Tuesday, June 28, 2011

ISM Seat Made In Tampa Gets Mention In New York Times

Steve Toll's very cool ISM bike seats gets terrific mention in New York Times story.

Check out www.ismseat.com

Sunday, June 26, 2011

St. Petersburg Trail Draws Cars, Too

It's nice to bike on the smooth paved trail along Gandy Avenue on the St. Pete side of the Gandy Bridge, but I hope the trail doesn't turn into a parking area.

Let's Bike Up To 12,240 Feet and Mount Evans in Colorado on This Rainy Tampa Day


It's a rainy day in the Tampa Bay area and I'm betting many bicyclists are keeping their rigs dry in their homes or garages. Maybe you're sufing the Web. and I thought I'd post a story I wrote about biking the highest paved road in North America -- the Colorado road about 90 minutes from Denver to Mount Evans at 14,240 feet in the Rockies.

I have re-visited Mount Evans twice via bicycle since writing this story about a decade ago. so I have added some photos to spice up the read. Stay dry on this wet Tampa day and I hope this story inspires you to one day bike up to Mount Evans.


* * *



The mountain goats wear goofy expressions. The shaggy-coated bighorn sheep
pose for photos. Summit Lake is a gem.

By now, they're are all in my review mirror - so to speak.

I'm pedaling way above 13,000 feet above sea level, en route to the summit of
Mt. Evans at 14,264.

The last five miles to the end of North America's highest paved road is
classic switch backs. I rise out of my saddle and I head into a U-curve,
working the mountain in the opposite direction. This routine will play out at
least a half-dozen times.




I'm not moving fast. Maybe six miles per hour up this steep grade. I don't
even notice how slow I'm going. The mountain scenery is too mesmerizing to be
concerned about speed.

The slower the better, I figure. More time to gaze at the alpine landscape
above the tree line of Pike National Forest. It's some 40 miles west of
Denver, outside of Idaho Springs.

It's been more than two hours since I parked my car at Echo Lake, 10,000 feet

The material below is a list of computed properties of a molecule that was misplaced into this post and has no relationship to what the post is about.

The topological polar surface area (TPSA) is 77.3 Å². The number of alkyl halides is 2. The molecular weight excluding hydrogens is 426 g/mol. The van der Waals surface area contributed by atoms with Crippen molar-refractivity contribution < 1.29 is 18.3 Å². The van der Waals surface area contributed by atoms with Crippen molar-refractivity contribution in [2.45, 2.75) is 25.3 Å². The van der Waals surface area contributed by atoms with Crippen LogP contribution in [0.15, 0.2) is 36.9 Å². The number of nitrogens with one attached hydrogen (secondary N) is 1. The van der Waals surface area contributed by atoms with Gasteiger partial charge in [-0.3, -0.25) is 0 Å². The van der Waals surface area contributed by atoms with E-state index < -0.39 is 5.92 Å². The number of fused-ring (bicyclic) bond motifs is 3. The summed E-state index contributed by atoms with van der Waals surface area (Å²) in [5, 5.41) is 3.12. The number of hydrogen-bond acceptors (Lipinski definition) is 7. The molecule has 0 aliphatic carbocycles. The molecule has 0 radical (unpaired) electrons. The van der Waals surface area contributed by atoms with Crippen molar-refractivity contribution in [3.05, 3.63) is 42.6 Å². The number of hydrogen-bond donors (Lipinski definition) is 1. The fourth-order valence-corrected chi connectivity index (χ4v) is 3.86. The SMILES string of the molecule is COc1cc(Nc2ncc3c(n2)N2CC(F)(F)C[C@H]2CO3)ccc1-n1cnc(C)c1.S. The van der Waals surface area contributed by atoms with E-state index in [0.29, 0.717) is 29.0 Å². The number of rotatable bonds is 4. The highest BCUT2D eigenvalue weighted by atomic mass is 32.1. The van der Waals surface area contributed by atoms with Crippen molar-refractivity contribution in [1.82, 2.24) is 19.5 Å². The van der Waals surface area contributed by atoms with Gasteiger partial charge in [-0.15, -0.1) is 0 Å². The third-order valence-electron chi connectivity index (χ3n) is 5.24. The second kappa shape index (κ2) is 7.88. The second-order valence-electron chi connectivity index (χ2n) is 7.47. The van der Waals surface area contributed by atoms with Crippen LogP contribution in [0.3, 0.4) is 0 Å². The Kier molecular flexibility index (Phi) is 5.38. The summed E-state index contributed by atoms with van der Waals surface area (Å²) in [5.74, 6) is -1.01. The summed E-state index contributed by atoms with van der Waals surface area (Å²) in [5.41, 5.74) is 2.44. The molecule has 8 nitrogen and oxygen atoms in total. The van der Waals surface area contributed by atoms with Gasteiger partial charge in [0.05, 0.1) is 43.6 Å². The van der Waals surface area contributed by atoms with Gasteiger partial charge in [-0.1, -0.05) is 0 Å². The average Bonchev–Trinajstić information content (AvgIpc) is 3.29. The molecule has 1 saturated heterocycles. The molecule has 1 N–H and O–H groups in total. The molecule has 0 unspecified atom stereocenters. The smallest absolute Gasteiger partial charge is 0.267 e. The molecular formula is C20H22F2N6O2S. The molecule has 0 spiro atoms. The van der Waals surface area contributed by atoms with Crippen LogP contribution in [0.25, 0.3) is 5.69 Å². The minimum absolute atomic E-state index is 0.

above sea level. Cars have to pay a $10 fee for the right to climb Colorado
Highway 5, which climbs some 15 miles to the peak of Mt. Evans from Echo Lake.

But I park my car at Echo Lake before I reach the toll booth and pedal in for free.

The grade for the first 10 miles is challenging, but within grasp of any
experienced long-distance bicyclist. Instead, I breathe deeply, my lungs
expanding, then compressing, to the smooth and steady cadence of my ascent.

There is an annual race up the mountain every July called the Bob Cook
Memorial Hill Climb. Riders start in Idaho Springs at about 7,540 feet and
reach the 14,264-foot summit in about 10 minutes shy of two hours. Not bad.



Today is an early July morning in 1998. I have to start early because the
weather can turn ornery after high noon.

It'll take about two hours to reach the summit, and less than 45 minutes to descend.

There is snow in places along the road. After five miles, I catch up with a
woman on a bicycle who works in the Boulder DA's office.

We chat about the infamous Jon Benet Ramsey case as we pedal side by side. The killer of the little Boulder girl has never been caught.

I suggest she go ahead because I want to go slow and absorb the sights - the
undulating valleys below, swaths of pine forests and the jagged peaks to the
southwest.



The mountain goats and the bighorn sheep are hams. It's show time and the
tourists with their license plates from coast to coast can't snap off
photographs fast enough.



As I approach Summit Lake, elevation 12,500 feet, I marvel at this road.
Sure, it can only be open between Memorial Day and Labor Day. But it's
smoother than most Denver city streets.



The state began construction of a road to the Mt. Evans summit in 1917 and
workers took a decade to complete it. It was totally paved by 1930.

The road led to a restaurant and gift store at the summit in 1940, but a
propane explosion wiped out Summit Lodge in 1979.

Nobody was killed. Its concrete frame still endures.

These days, thin-air entertainment comes in the form of a little hairy critter called the marmot.

These whistle pigs dig burrows next to the road for easy access to people -- and their food.

I stop at Summit Lake to take photos and chat with the handful of visitors
who have stopped to take in the lake buffeted by snow-covered walls of rock.

A ring of mountains, carved by a glacier, is the backdrop for the lake.
Wildflowers fill a grassy area between the road and the lake.



I mentally prepare to tackle the final five miles, which are more difficult
because of the steeper grade.

I pass a runner. Yes, on early summer mornings you will find runners striding
the 15 miles from Echo Lake to the peak.

The final five miles must take 40 minutes. The peak's first sign is the Mt.
Evans Meyer-Womble Observatory, the highest operating observatory in the
West, standing tall at a prolific 14,148 feet.



Finally, I pull into the parking lot. By now, dozens of cars have reached the
top. It's exhilarating up here. It enlivens your soul. There are no other
places to look up at - just tilt your head down to forests and valleys and
mountainsides.



I'm not tired. Just the opposite, in fact. I practically skip around the